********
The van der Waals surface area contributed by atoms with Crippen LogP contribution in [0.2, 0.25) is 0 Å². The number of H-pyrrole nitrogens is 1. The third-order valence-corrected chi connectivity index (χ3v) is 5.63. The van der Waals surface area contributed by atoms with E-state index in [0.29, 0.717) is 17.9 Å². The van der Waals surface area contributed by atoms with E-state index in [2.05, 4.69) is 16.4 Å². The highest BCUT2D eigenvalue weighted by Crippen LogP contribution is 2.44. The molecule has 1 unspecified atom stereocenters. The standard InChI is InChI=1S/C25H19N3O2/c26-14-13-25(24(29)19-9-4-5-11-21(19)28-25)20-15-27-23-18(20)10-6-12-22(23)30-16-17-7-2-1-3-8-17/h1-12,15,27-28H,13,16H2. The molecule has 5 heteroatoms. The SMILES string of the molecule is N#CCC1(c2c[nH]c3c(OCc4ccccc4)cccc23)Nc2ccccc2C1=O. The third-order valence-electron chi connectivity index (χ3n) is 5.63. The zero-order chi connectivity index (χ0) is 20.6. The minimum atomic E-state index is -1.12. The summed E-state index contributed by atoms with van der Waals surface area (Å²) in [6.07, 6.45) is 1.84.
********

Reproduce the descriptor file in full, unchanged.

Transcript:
The van der Waals surface area contributed by atoms with Crippen LogP contribution in [0.2, 0.25) is 0 Å². The number of H-pyrrole nitrogens is 1. The third-order valence-corrected chi connectivity index (χ3v) is 5.63. The van der Waals surface area contributed by atoms with E-state index in [0.29, 0.717) is 17.9 Å². The van der Waals surface area contributed by atoms with E-state index in [2.05, 4.69) is 16.4 Å². The highest BCUT2D eigenvalue weighted by Crippen LogP contribution is 2.44. The molecule has 1 unspecified atom stereocenters. The standard InChI is InChI=1S/C25H19N3O2/c26-14-13-25(24(29)19-9-4-5-11-21(19)28-25)20-15-27-23-18(20)10-6-12-22(23)30-16-17-7-2-1-3-8-17/h1-12,15,27-28H,13,16H2. The molecule has 5 heteroatoms. The SMILES string of the molecule is N#CCC1(c2c[nH]c3c(OCc4ccccc4)cccc23)Nc2ccccc2C1=O. The third-order valence-electron chi connectivity index (χ3n) is 5.63. The zero-order chi connectivity index (χ0) is 20.6. The minimum atomic E-state index is -1.12. The summed E-state index contributed by atoms with van der Waals surface area (Å²) in [6.07, 6.45) is 1.84.